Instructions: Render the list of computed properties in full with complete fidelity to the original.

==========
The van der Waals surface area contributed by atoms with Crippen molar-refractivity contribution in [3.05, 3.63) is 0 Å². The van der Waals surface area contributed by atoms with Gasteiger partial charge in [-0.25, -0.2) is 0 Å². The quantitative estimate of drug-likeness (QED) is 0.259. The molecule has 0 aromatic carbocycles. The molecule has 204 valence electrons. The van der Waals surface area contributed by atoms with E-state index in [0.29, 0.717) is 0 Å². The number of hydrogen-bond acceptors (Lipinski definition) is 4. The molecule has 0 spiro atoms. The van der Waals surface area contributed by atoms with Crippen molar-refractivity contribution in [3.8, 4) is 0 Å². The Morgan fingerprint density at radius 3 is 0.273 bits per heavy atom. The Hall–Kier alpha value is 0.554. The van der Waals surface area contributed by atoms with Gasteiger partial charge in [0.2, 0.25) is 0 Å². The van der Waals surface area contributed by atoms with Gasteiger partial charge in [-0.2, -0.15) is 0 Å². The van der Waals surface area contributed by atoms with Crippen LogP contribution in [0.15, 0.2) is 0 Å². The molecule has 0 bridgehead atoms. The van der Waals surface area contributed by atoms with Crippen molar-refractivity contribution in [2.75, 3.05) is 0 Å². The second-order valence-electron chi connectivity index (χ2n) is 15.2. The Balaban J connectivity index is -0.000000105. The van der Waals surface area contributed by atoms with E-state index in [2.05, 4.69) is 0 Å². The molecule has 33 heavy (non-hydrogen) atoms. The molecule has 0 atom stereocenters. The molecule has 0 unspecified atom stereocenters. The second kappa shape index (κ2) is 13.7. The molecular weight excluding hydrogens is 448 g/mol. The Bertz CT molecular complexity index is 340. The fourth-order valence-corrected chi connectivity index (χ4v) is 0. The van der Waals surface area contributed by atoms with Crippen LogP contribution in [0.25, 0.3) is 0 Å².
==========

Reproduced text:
The van der Waals surface area contributed by atoms with Crippen molar-refractivity contribution in [3.05, 3.63) is 0 Å². The van der Waals surface area contributed by atoms with Gasteiger partial charge in [-0.25, -0.2) is 0 Å². The quantitative estimate of drug-likeness (QED) is 0.259. The molecule has 0 aromatic carbocycles. The molecule has 204 valence electrons. The van der Waals surface area contributed by atoms with E-state index in [0.29, 0.717) is 0 Å². The number of hydrogen-bond acceptors (Lipinski definition) is 4. The molecule has 0 spiro atoms. The van der Waals surface area contributed by atoms with Crippen molar-refractivity contribution in [3.8, 4) is 0 Å². The Morgan fingerprint density at radius 3 is 0.273 bits per heavy atom. The Hall–Kier alpha value is 0.554. The van der Waals surface area contributed by atoms with Gasteiger partial charge in [0.2, 0.25) is 0 Å². The van der Waals surface area contributed by atoms with Gasteiger partial charge in [-0.2, -0.15) is 0 Å². The van der Waals surface area contributed by atoms with Crippen LogP contribution in [0.15, 0.2) is 0 Å². The molecule has 0 bridgehead atoms. The van der Waals surface area contributed by atoms with Crippen molar-refractivity contribution in [2.75, 3.05) is 0 Å². The second-order valence-electron chi connectivity index (χ2n) is 15.2. The Balaban J connectivity index is -0.000000105. The van der Waals surface area contributed by atoms with E-state index in [2.05, 4.69) is 0 Å². The molecule has 33 heavy (non-hydrogen) atoms. The molecule has 0 atom stereocenters. The molecule has 0 unspecified atom stereocenters. The second kappa shape index (κ2) is 13.7. The molecular weight excluding hydrogens is 448 g/mol. The Bertz CT molecular complexity index is 340. The fourth-order valence-corrected chi connectivity index (χ4v) is 0. The van der Waals surface area contributed by atoms with Crippen LogP contribution in [0.25, 0.3) is 0 Å².